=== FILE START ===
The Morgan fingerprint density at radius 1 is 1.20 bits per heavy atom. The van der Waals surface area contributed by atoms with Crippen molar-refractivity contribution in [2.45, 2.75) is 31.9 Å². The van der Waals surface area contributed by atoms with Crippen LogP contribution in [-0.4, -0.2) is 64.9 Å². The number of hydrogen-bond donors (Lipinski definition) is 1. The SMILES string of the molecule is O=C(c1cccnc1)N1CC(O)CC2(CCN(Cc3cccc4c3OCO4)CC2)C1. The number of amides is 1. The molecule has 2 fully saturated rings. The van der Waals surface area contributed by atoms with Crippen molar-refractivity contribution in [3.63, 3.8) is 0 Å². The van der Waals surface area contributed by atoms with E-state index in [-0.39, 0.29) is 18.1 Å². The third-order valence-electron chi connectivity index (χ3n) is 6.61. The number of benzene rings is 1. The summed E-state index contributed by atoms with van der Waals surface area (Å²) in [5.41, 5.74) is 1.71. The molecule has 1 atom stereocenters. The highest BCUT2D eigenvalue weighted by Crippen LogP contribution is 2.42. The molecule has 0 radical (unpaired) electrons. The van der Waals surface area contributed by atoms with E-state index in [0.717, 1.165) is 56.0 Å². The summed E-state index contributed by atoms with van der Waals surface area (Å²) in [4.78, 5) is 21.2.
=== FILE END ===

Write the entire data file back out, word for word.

The Morgan fingerprint density at radius 1 is 1.20 bits per heavy atom. The van der Waals surface area contributed by atoms with Crippen molar-refractivity contribution in [2.45, 2.75) is 31.9 Å². The van der Waals surface area contributed by atoms with Crippen LogP contribution in [-0.4, -0.2) is 64.9 Å². The number of hydrogen-bond donors (Lipinski definition) is 1. The SMILES string of the molecule is O=C(c1cccnc1)N1CC(O)CC2(CCN(Cc3cccc4c3OCO4)CC2)C1. The number of amides is 1. The molecule has 2 fully saturated rings. The van der Waals surface area contributed by atoms with Crippen molar-refractivity contribution in [3.63, 3.8) is 0 Å². The van der Waals surface area contributed by atoms with E-state index in [-0.39, 0.29) is 18.1 Å². The third-order valence-electron chi connectivity index (χ3n) is 6.61. The number of benzene rings is 1. The summed E-state index contributed by atoms with van der Waals surface area (Å²) in [5.41, 5.74) is 1.71. The molecule has 1 atom stereocenters. The highest BCUT2D eigenvalue weighted by Crippen LogP contribution is 2.42. The molecule has 0 radical (unpaired) electrons. The van der Waals surface area contributed by atoms with E-state index in [0.717, 1.165) is 56.0 Å². The summed E-state index contributed by atoms with van der Waals surface area (Å²) in [4.78, 5) is 21.2.